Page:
In 2000, professor Hà Đình Đức gave the Hoàn Kiếm turtle the scientific name Rafetus leloii.[6]

Presently, if R. leloii is considered to be identical to R. swinhoei, there are four living individuals. Three turtles are in captivity, two of them in Chinese zoos and another in Đồng Mô (which appears to be a R. swinhoei), while the fourth being the controversial specimen in Hoàn Kiếm Lake.[9]

By the Spring of 2011, concerned with the Hoàn Kiếm specimen’s more frequent than usual surfacing, and apparent lesions on its body, the city authorities started attempts to capture the giant reptile of Hoàn Kiếm Lake, and take it for medical treatment. On February 9, a local turtle farm operator, KAT Group, was chosen to prepare a suitable net to capture the sacred animal.[10] The first attempt, on March 8, 2011, failed, as the turtle made a hole in the net with which the workers tried to capture it, and escaped.[11] An expert commented, “It’s hard to catch a large, very large soft-shell turtle.”[10] On March 31, in an unusual act, the turtle went to the shore to bask in the sun.[12]Finally, on April 3, 2011, the giant turtle was netted in an operation that involved members of the Vietnamese military. The captured creature was put into an enclosure constructed on an island in the middle of the lake, for study and treatment.[11][13] According to the scientists involved, the turtle was determined to be female, and genetic research suggested it was distinct from the R. swinhoei turtles in China, and Đồng Mô in Vietnam. [14]

Some witnesses believe there are at least two or three turtles living in Hoàn Kiếm Lake and that the “smaller” one appears more regularly. Đức is critical of these suggestions.[15]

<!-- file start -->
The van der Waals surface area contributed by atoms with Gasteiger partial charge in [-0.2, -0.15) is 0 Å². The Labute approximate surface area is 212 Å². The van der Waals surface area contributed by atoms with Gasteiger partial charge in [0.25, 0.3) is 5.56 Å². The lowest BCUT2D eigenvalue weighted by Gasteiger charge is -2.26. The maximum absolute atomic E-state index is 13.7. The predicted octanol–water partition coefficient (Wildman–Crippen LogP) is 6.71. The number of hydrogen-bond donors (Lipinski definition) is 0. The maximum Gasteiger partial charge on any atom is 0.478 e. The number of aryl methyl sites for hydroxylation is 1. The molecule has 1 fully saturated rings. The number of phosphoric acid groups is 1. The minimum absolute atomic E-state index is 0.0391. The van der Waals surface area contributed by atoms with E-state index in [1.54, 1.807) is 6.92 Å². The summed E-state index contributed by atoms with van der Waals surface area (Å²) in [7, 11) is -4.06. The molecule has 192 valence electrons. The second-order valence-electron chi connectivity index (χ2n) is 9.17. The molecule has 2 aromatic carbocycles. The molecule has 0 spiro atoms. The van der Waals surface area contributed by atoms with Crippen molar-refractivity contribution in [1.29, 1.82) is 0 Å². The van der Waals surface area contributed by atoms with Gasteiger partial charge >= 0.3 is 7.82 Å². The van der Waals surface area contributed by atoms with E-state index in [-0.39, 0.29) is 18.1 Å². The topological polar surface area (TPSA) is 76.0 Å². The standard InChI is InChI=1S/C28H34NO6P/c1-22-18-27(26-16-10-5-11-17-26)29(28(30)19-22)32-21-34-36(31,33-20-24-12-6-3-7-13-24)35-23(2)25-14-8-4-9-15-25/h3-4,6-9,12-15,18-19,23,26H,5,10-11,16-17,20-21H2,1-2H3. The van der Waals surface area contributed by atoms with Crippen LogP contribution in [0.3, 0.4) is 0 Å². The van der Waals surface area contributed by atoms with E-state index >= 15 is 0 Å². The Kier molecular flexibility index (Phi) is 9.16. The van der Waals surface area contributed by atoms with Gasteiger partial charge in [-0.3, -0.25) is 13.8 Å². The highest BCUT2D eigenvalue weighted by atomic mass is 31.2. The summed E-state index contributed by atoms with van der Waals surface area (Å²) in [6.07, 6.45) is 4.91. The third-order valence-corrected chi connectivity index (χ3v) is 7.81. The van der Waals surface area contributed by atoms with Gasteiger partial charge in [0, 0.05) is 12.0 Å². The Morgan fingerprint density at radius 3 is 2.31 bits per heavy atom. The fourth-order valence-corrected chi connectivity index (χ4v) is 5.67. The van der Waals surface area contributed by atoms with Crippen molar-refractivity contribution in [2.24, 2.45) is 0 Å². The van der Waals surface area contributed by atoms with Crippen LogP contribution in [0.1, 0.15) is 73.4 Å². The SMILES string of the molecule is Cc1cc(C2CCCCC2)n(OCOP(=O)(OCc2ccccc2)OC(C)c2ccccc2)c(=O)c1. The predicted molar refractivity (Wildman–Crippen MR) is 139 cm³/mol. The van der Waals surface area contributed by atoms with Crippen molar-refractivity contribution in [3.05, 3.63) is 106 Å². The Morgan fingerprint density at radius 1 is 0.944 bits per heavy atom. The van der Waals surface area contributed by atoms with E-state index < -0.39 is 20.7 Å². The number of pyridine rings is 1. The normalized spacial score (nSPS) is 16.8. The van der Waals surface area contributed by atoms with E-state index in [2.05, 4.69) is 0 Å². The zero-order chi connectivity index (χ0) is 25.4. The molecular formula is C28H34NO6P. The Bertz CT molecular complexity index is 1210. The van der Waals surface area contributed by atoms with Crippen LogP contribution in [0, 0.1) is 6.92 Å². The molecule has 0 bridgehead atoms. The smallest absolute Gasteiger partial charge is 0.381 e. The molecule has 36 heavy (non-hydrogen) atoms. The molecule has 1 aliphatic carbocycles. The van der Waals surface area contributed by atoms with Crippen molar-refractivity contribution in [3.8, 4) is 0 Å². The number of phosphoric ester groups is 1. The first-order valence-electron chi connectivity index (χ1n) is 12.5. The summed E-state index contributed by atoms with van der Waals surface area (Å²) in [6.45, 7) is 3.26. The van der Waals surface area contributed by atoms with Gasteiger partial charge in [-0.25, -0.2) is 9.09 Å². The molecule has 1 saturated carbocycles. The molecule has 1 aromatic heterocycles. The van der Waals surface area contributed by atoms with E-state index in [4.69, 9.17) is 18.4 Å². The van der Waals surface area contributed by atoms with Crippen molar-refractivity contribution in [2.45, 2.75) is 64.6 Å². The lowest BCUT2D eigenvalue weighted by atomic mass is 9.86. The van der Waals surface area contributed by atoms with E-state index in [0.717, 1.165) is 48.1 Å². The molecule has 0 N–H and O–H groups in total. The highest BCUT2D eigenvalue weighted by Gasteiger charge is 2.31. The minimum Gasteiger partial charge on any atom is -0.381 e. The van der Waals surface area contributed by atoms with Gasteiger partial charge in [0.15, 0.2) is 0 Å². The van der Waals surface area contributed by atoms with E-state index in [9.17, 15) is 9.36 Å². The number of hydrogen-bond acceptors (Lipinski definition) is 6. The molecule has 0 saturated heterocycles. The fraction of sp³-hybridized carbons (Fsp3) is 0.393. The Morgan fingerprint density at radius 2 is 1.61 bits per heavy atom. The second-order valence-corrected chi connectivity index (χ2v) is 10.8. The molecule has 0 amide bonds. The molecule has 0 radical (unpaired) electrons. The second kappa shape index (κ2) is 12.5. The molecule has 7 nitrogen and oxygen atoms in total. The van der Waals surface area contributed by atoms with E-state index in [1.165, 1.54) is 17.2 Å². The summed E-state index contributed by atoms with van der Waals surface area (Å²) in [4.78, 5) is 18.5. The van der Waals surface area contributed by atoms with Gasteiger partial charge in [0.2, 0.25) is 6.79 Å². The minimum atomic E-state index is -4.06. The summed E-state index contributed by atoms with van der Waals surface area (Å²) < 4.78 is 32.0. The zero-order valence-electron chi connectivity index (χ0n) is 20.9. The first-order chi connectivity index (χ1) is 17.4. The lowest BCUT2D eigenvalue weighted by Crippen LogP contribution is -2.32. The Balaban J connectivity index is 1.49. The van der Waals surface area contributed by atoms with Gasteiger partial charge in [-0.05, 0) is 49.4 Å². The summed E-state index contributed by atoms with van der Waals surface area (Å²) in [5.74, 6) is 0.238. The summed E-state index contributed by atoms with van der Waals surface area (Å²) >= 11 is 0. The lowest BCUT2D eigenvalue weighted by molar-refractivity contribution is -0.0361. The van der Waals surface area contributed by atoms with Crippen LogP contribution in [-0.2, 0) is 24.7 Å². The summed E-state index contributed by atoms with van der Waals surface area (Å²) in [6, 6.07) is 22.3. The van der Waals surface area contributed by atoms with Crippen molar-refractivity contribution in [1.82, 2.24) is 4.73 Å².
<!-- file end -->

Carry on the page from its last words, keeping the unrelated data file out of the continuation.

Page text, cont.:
Conservation concerns

Despite eyewitness sightings of two or more turtles, Professor Đức believes that there is only one specimen left in Hoàn Kiếm Lake.[6] Peter Pritchard, a renowned turtle biologist, believes that there are no more than five specimens left.[16]

The lake itself is both small and shallow, measuring 200 metres wide, 600 metres long, and only two meters deep. It is also badly polluted, although the turtles could conceivably live underwater indefinitely, coming to the surface only for an occasional gulp of air or a bit of sun. According to Pritchard, the turtles are threatened by municipal “improvements” around the lake. The banks have been almost entirely cemented over, leaving only a few yards of rocky beach where a turtle might find a place to bury her clutches of 100 or more eggs.[16]

Plans are underway to clean the lake of pollution, and the construction of an artificial beach has been proposed to facilitate breeding.[7] Dredging the lake, to clean up its bottom, was carried out in February and March 2011.[10]